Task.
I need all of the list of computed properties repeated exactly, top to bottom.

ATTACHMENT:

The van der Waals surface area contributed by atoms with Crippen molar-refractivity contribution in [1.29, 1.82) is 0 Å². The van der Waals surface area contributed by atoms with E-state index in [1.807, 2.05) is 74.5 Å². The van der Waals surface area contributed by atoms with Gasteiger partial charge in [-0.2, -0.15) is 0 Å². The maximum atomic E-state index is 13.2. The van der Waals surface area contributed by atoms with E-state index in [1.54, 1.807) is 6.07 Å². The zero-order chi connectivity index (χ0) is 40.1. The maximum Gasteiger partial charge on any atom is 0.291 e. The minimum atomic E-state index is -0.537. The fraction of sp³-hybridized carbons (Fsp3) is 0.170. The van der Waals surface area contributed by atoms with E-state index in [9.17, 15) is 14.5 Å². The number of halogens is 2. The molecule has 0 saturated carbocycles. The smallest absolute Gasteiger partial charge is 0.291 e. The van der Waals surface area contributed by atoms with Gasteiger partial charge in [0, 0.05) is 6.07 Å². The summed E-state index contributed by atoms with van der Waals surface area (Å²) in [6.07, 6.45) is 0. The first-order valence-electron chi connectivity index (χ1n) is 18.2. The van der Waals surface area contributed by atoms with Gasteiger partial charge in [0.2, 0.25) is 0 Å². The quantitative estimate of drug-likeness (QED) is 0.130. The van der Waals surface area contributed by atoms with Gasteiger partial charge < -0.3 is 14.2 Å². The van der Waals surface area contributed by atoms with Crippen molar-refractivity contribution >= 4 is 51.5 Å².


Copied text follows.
The van der Waals surface area contributed by atoms with Crippen molar-refractivity contribution in [1.29, 1.82) is 0 Å². The van der Waals surface area contributed by atoms with E-state index in [1.807, 2.05) is 74.5 Å². The van der Waals surface area contributed by atoms with Gasteiger partial charge in [-0.2, -0.15) is 0 Å². The maximum atomic E-state index is 13.2. The van der Waals surface area contributed by atoms with E-state index in [1.54, 1.807) is 6.07 Å². The zero-order chi connectivity index (χ0) is 40.1. The maximum Gasteiger partial charge on any atom is 0.291 e. The minimum atomic E-state index is -0.537. The fraction of sp³-hybridized carbons (Fsp3) is 0.170. The van der Waals surface area contributed by atoms with E-state index in [9.17, 15) is 14.5 Å². The number of halogens is 2. The molecule has 0 saturated carbocycles. The smallest absolute Gasteiger partial charge is 0.291 e. The van der Waals surface area contributed by atoms with Gasteiger partial charge in [0, 0.05) is 6.07 Å². The summed E-state index contributed by atoms with van der Waals surface area (Å²) in [6.07, 6.45) is 0. The first-order valence-electron chi connectivity index (χ1n) is 18.2. The van der Waals surface area contributed by atoms with Gasteiger partial charge in [0.2, 0.25) is 0 Å². The quantitative estimate of drug-likeness (QED) is 0.130. The van der Waals surface area contributed by atoms with Gasteiger partial charge < -0.3 is 14.2 Å². The van der Waals surface area contributed by atoms with Crippen molar-refractivity contribution >= 4 is 51.5 Å².